That legislation was seen as an obstacle to just about every other legislative initiative but in its aftermath both President Obama and congressional Democrats appeared to draw renewed strength on other issues, not least comprehensive immigration reform.
"Disengagement doesn't help the American people," Congressman Joe Crowley, who had traveled to Haiti to see earthquake recovery work at first hand, said of reform in a phone interview with the Echo.
Crowley predicted that there would be hurdles in the way of reform beyond just party rhetoric. He said he was concerned that a future Senate bill - and the Senate is expected to take up the issue before the House of Representatives - might emphasize more of the punitive and security issues involved in immigration reform and do little to address the "human element."
In this regard, Crowley was referring to the plight of millions of illegal and undocumented, including thousands of Irish.
The pressures brought to bear from all angles with regard to immigration reform would be "unbelievable," said Crowley.
The stalled reform effort was given a shot in the arm during the recent St. Patrick's Day festivities. President reiterated his "unwavering" support for immigration reform, but little has been achieved during Mr. Obama's time in office to move reform forward.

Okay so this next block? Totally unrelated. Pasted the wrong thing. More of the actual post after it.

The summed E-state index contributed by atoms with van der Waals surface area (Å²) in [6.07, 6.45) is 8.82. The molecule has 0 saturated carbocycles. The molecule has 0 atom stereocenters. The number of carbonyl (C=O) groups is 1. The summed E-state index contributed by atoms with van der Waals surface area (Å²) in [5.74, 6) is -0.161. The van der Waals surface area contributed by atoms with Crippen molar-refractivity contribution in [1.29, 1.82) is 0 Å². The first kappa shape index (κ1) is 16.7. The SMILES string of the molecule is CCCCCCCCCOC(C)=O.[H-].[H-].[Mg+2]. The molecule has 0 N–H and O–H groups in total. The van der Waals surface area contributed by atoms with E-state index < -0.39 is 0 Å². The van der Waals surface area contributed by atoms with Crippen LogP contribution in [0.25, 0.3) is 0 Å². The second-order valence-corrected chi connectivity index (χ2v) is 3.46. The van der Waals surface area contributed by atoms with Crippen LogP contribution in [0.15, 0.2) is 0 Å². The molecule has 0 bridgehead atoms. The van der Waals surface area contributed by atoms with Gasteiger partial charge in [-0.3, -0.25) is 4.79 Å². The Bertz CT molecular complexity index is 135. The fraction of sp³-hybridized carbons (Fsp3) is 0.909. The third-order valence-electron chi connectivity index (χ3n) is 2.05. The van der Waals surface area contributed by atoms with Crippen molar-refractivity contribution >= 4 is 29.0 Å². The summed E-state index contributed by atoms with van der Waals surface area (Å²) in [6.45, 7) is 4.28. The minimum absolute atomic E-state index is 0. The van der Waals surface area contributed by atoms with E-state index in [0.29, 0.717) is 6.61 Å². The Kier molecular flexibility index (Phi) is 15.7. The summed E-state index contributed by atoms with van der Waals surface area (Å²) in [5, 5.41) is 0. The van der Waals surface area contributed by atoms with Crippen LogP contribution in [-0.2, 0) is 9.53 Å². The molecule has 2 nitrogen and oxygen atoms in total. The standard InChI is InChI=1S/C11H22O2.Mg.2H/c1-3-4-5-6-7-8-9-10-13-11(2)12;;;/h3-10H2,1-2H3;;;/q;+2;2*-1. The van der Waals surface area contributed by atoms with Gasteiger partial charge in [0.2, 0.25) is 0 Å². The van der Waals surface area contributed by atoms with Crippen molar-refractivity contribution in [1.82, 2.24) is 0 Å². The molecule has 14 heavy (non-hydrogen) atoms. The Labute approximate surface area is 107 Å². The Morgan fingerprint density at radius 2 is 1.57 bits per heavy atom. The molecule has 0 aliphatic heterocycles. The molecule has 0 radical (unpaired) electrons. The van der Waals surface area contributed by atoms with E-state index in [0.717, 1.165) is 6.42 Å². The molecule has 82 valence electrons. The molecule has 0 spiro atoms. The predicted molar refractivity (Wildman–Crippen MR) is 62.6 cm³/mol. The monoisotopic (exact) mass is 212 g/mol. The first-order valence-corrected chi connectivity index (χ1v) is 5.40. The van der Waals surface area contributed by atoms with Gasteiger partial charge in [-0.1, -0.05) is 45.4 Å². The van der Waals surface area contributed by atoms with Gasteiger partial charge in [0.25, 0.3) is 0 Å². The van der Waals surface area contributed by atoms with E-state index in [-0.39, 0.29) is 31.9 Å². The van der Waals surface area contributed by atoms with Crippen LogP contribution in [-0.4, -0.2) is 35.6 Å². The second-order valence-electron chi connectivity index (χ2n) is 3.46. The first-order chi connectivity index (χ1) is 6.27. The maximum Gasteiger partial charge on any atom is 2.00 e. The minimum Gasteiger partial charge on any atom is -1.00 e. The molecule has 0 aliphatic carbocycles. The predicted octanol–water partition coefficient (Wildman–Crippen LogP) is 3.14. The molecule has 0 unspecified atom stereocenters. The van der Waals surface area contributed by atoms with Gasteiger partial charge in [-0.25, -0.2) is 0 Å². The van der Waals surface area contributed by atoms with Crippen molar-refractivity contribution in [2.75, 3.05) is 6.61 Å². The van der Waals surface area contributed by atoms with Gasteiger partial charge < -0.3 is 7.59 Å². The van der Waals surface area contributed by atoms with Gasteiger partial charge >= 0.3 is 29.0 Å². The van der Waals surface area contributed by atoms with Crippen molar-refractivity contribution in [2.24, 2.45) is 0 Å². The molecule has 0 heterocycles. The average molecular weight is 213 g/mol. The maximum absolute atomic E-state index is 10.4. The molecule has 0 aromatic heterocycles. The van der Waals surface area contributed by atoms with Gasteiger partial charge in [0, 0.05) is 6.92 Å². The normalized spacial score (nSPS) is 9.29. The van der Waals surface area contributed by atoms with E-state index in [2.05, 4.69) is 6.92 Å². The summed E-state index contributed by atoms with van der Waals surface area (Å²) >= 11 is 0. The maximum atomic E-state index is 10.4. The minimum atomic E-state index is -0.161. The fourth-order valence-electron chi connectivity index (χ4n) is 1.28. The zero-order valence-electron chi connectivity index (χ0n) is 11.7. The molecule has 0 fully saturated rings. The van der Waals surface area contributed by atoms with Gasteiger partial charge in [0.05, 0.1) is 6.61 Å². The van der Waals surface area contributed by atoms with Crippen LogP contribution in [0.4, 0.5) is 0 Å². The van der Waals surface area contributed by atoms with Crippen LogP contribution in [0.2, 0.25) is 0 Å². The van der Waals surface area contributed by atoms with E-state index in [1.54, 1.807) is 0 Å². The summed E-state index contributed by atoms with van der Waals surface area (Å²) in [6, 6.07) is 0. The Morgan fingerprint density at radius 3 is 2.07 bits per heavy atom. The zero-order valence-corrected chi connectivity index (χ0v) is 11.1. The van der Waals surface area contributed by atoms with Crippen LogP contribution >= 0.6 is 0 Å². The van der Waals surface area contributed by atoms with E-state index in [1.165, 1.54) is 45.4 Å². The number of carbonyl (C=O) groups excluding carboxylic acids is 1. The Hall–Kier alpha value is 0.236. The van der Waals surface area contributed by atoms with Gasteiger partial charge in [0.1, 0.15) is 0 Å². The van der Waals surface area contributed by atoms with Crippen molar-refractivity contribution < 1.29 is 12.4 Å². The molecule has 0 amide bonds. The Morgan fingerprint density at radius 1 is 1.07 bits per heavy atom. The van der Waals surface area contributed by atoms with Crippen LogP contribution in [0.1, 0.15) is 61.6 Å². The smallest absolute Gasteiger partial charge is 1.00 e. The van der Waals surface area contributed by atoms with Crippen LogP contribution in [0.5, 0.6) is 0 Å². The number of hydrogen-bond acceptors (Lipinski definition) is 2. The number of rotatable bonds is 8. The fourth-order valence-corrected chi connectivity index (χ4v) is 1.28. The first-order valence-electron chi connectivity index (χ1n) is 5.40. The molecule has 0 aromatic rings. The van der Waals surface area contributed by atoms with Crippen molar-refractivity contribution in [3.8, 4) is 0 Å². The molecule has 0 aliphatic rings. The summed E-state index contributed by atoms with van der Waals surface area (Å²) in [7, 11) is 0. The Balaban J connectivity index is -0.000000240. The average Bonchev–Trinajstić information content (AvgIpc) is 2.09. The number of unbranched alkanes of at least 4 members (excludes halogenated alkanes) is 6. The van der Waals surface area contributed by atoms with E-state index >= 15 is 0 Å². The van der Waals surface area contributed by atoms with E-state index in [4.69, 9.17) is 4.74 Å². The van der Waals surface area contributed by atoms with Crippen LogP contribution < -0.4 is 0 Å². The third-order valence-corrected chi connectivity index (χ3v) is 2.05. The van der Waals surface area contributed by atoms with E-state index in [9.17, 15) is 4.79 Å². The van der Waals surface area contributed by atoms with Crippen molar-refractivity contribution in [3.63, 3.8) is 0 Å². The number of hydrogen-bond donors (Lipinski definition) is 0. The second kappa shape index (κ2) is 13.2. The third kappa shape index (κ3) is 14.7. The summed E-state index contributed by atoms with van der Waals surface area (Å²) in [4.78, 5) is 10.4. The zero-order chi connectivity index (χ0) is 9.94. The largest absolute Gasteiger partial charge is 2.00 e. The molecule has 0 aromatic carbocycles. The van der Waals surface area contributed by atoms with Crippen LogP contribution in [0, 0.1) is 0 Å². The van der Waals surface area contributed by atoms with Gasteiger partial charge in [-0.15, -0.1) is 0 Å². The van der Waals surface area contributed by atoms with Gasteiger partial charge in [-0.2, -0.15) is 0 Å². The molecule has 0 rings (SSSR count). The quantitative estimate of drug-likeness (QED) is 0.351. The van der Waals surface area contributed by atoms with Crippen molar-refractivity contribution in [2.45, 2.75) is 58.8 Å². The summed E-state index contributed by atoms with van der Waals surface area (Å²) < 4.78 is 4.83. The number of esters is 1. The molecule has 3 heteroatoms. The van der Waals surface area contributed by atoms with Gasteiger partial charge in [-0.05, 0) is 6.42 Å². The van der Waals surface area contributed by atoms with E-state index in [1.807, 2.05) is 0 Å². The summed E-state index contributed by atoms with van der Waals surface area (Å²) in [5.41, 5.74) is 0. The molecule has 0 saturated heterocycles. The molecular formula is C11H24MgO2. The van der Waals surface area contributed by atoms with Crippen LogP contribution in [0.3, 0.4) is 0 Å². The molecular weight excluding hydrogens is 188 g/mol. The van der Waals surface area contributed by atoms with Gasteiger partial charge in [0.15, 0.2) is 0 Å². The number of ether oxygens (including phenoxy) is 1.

"Immigration's tough, you don't have to ask anyone other than me to tell you that. It's a tough heavy lift," said Senator Lindsey Graham (R-SC) during his appearance on "Meet the Press" last weekend.
Graham and Senator Charles Schumer (D-NY) have put together a framework for an immigration reform measure that they hope will lead to a Senate bill on which to debate the issue.
President Obama released a statement praising the framework.
"It thoughtfully addresses the need to shore up our borders, and demands accountability from both workers who are here illegally and employers who game the system," Obama said.
Graham, a conservative Republican leader who threatened to walk away from any immigration reform effort if health care legislation was passed, has backed off from that earlier threat. But he has also lashed out against President Obama and Democrats for doing nothing on immigration.
"If a moderate Democrat got a phone call from the president, he wants you to come down to the White House and help him with immigration now, most of them would jump out the window," said Graham.
The House of Representatives already has legislation on immigration reform, and one of the Democratic authors of the bill, Congressman Crowley, said he would gladly welcome a call from the Oval Office on the topic.
Getting health care reform passed was huge for Obama, for the Democrats, but now it's time for the president to "bite off another big one," Crowley said in his exchange with the Echo.
Even while the final element of the health care reform legislation was being completed during an unusual weekend session, just steps away from the congressional chambers thousands in Washington rallying for immigration reform in what was dubbed the "March for America."
Rep. Crowley, addressed the crowd, noting that all four of his grandparents emigrated from Ireland to the U.S.